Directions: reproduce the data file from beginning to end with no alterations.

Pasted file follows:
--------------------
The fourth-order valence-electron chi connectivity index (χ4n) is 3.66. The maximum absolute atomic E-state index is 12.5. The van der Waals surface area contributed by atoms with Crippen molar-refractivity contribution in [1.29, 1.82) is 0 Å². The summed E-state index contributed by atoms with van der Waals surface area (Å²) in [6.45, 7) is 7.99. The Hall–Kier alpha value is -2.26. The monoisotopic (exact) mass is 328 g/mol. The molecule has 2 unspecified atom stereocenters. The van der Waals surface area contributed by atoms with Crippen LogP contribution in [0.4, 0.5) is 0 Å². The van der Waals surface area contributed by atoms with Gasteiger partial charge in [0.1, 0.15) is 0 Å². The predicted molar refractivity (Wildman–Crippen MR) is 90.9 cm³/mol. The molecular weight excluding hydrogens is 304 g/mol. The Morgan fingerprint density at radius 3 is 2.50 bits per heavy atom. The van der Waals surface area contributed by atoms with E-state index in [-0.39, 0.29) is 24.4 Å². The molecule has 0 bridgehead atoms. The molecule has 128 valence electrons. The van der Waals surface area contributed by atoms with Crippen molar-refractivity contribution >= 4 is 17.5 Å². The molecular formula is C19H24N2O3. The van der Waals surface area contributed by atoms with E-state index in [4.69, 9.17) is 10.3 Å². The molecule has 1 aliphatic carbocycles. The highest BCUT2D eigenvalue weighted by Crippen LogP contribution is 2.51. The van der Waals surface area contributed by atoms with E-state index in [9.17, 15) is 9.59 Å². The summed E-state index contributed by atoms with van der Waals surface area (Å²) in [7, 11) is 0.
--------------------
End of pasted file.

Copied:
The fourth-order valence-electron chi connectivity index (χ4n) is 3.66. The maximum absolute atomic E-state index is 12.5. The van der Waals surface area contributed by atoms with Crippen molar-refractivity contribution in [1.29, 1.82) is 0 Å². The summed E-state index contributed by atoms with van der Waals surface area (Å²) in [6.45, 7) is 7.99. The Hall–Kier alpha value is -2.26. The monoisotopic (exact) mass is 328 g/mol. The molecule has 2 unspecified atom stereocenters. The van der Waals surface area contributed by atoms with Crippen LogP contribution in [0.4, 0.5) is 0 Å². The van der Waals surface area contributed by atoms with Gasteiger partial charge in [0.1, 0.15) is 0 Å². The predicted molar refractivity (Wildman–Crippen MR) is 90.9 cm³/mol. The molecular weight excluding hydrogens is 304 g/mol. The Morgan fingerprint density at radius 3 is 2.50 bits per heavy atom. The van der Waals surface area contributed by atoms with E-state index in [-0.39, 0.29) is 24.4 Å². The molecule has 0 bridgehead atoms. The molecule has 128 valence electrons. The van der Waals surface area contributed by atoms with Crippen molar-refractivity contribution >= 4 is 17.5 Å². The molecular formula is C19H24N2O3. The van der Waals surface area contributed by atoms with E-state index in [4.69, 9.17) is 10.3 Å². The molecule has 1 aliphatic carbocycles. The highest BCUT2D eigenvalue weighted by Crippen LogP contribution is 2.51. The van der Waals surface area contributed by atoms with E-state index in [9.17, 15) is 9.59 Å². The summed E-state index contributed by atoms with van der Waals surface area (Å²) in [7, 11) is 0.